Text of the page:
What Are Isometric Exercises and Can They Help You Build Strength?
There’s more than one way to increase muscle endurance and build strength. One type of exercise you might be less familiar with are isometric exercises. These are movements where the targeted muscles are placed under tension but they don’t change in length. Instead, the muscle holds tension at a fixed length. This is in contrast to isotonic exercises where the muscle actively contracts and relaxes. When a muscle contracts it’s called a concentric contraction. When it lengthens, an eccentric contraction. With isometric exercises, the muscle holds tension but doesn’t move.
Many isometric exercises require no equipment. All you need is an exercise mat. Examples of isometric exercises include planks, wall sits, and glute bridges. These exercises are certainly convenient, but how effective are they for building muscle strength?
Isometric Exercises for Strength Building
Previous research suggested that isometric exercises only build strength at the angle which you hold the joint, give or take 10 degrees. For example, if you hold a muscle at 90 degrees, the muscle will become stronger at that angle. It may also become stronger at 80 degrees and 100 degrees but won’t gain strength at other angles.
However, a study published in the Scandinavian Journal of Medicine and Science in Sports showed that isometric exercises may also improve strength at angles that come before 90 degrees too. So, an exercise, where you isometrically hold a muscle at 90 degrees can potentially strengthen the muscle at angles between 0 degrees and 90 degrees, and even up to 100 degrees. So, isometric exercises may build strength at more angles than originally thought.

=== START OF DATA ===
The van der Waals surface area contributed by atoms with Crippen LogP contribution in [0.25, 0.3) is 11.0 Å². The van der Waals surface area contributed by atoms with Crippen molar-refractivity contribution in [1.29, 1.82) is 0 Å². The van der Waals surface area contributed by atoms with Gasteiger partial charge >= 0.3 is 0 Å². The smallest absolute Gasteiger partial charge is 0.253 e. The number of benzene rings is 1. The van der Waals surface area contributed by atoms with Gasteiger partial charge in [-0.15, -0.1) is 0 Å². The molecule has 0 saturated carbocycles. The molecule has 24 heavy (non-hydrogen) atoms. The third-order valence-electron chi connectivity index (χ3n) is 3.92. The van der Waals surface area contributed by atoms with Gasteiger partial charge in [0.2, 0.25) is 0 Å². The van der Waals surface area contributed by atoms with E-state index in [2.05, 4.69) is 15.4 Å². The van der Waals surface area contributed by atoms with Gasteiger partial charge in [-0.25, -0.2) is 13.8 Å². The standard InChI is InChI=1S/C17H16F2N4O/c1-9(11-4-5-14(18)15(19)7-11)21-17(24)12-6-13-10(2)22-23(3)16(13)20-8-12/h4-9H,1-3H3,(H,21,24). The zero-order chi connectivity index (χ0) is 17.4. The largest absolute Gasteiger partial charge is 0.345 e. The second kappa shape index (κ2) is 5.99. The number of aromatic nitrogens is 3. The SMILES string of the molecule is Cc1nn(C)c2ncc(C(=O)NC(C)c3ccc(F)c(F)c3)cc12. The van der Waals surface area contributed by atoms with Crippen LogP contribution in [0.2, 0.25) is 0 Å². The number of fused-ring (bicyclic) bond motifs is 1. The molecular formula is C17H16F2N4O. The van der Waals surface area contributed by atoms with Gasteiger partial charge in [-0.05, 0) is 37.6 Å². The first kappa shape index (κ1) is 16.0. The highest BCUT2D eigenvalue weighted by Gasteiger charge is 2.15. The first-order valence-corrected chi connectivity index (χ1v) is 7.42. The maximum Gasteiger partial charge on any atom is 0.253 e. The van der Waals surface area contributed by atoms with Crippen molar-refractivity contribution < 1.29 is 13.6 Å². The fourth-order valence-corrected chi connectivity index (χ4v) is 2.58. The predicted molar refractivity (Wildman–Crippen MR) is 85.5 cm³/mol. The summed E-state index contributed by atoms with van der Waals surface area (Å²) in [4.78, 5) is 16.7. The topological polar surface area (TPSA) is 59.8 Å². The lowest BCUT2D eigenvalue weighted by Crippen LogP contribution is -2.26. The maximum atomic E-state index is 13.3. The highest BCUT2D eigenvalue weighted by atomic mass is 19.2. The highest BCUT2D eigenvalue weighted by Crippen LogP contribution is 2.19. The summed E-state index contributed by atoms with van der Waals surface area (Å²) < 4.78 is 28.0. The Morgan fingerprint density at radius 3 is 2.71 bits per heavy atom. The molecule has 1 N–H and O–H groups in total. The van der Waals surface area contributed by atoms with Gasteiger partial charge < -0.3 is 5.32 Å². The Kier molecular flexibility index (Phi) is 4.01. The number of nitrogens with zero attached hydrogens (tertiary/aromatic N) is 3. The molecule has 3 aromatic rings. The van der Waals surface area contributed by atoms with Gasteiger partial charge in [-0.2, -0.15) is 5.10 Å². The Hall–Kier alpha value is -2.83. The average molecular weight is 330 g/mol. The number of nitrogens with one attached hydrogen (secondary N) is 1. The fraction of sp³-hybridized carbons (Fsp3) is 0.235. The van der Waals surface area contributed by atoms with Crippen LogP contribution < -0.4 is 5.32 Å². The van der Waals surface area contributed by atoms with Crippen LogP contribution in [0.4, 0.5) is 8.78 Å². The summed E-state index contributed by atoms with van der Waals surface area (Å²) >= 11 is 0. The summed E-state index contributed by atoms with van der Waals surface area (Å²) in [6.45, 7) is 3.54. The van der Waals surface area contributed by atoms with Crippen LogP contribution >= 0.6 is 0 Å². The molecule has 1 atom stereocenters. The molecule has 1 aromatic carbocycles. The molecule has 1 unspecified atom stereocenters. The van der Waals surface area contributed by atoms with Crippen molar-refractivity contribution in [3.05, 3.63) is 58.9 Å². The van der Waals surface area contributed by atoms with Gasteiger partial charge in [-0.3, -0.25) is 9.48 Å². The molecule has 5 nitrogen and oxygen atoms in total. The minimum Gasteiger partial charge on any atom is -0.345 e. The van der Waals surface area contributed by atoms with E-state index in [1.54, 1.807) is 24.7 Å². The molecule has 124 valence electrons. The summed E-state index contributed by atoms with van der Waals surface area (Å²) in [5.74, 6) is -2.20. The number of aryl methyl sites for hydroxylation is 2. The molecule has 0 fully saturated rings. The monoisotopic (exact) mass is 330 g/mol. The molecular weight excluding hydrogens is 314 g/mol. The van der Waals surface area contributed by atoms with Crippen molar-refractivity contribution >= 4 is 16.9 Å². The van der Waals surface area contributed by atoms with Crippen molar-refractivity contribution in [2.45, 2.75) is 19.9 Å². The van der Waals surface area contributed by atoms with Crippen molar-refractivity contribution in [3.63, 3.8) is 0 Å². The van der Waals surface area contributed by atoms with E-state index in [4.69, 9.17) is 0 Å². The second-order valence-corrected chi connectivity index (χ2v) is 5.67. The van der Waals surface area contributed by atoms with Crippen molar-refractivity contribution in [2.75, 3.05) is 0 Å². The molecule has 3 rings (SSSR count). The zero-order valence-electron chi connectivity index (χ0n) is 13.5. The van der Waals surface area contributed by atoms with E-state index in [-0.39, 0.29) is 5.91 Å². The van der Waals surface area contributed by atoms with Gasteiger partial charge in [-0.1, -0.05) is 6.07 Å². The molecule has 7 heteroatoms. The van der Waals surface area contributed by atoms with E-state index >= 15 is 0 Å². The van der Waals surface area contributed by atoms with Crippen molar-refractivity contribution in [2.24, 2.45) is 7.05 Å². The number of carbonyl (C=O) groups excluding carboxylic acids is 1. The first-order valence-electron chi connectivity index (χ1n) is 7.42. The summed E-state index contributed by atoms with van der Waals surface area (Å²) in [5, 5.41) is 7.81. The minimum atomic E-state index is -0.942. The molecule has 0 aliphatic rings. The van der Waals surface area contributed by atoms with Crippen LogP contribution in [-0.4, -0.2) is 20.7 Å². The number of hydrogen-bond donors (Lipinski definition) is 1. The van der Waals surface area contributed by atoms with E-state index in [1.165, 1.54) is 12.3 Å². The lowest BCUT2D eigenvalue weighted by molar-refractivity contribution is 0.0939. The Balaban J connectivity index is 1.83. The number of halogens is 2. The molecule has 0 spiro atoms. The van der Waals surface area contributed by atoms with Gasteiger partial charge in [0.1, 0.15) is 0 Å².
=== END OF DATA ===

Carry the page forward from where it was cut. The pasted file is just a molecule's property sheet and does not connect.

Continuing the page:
Despite the fact that you don’t build strength at every angle when you do isometric exercises, isometric exercises offer benefits. For one they improve muscle endurance and stimulate your muscles in a way that isotonic contractions do not. Here are some of the best:
Planks are an isometric exercise designed primarily to work the muscles in your core. Holding a plank builds muscle endurance in your arms and shoulders as well. Many fitness trainers believe planks are safer for the back than crunches as you aren’t flexing your pelvis. Plus, you can also do a variety of plank variations that are more challenging. Be sure to keep your abs tight and your body in a straight line. No sagging hips! That’s cheating.
To do one:
•Get on your hands and knees on a mat.
•Place your elbows on the mat with your hands and elbows about shoulder-width apart.
•Step your feet back until your entire body is in a straight line, your weight is on your toes, and you’re looking down at the mat.
•Hold this position for 30 seconds while keeping your abs and back tight.
Supermans is an isometric back extension exercise that you may not be familiar with. This appropriately named exercise strengthens the muscles in the lower back as well as the glutes. Doing them also helps maintain muscle balance, as most people spend too much training time on their abs and don’t give their back enough attention.
To do one:
•Lie face down on a mat with your arms extended above your head on the mat.
•Lift your legs, arms, head, and neck off the mat, so that your body forms a shallow “U.”
•Hold the position for 4 seconds before releasing. Gradually increase the time that you hold the superman pose as the exercise becomes easier.
Walls sits are an ideal exercise for strengthening the quads, the muscles in the front of your thighs.
To do one:
•Place your back and arms against a wall with your feet shoulder-width apart.
•Lower your body into a squat position while holding your back against the wall.
•Stop when your knees are at a 90-degree angle.
•Hold this position for 20 seconds. Add more time as you gain muscle endurance.
Glute bridges, as you might have guessed, work the glutes, a muscle that needs to be strong as it’s a major power generator. Glute bridges also work the rectus abdominis, the biggest muscle in your abs, obliques, and spinal muscles.
To do one:
•Lie on a mat with your knees bent and arms flat on the mat by your sides.
•Thrust your hips up toward the ceiling while keeping your weight in your heels.
•Hold for 10 seconds.
•Lower your body back to the floor.
You can also add an isometric component to other exercises, including bodyweight exercises. This will increase the time the muscle is under tension. For example, when you do a push-up, lower your body close to the mat and hold for as long as you can before coming back up.
Hopefully, you now have a better idea of how isometric exercises work and how to add them to your routine. You’ll be glad you did!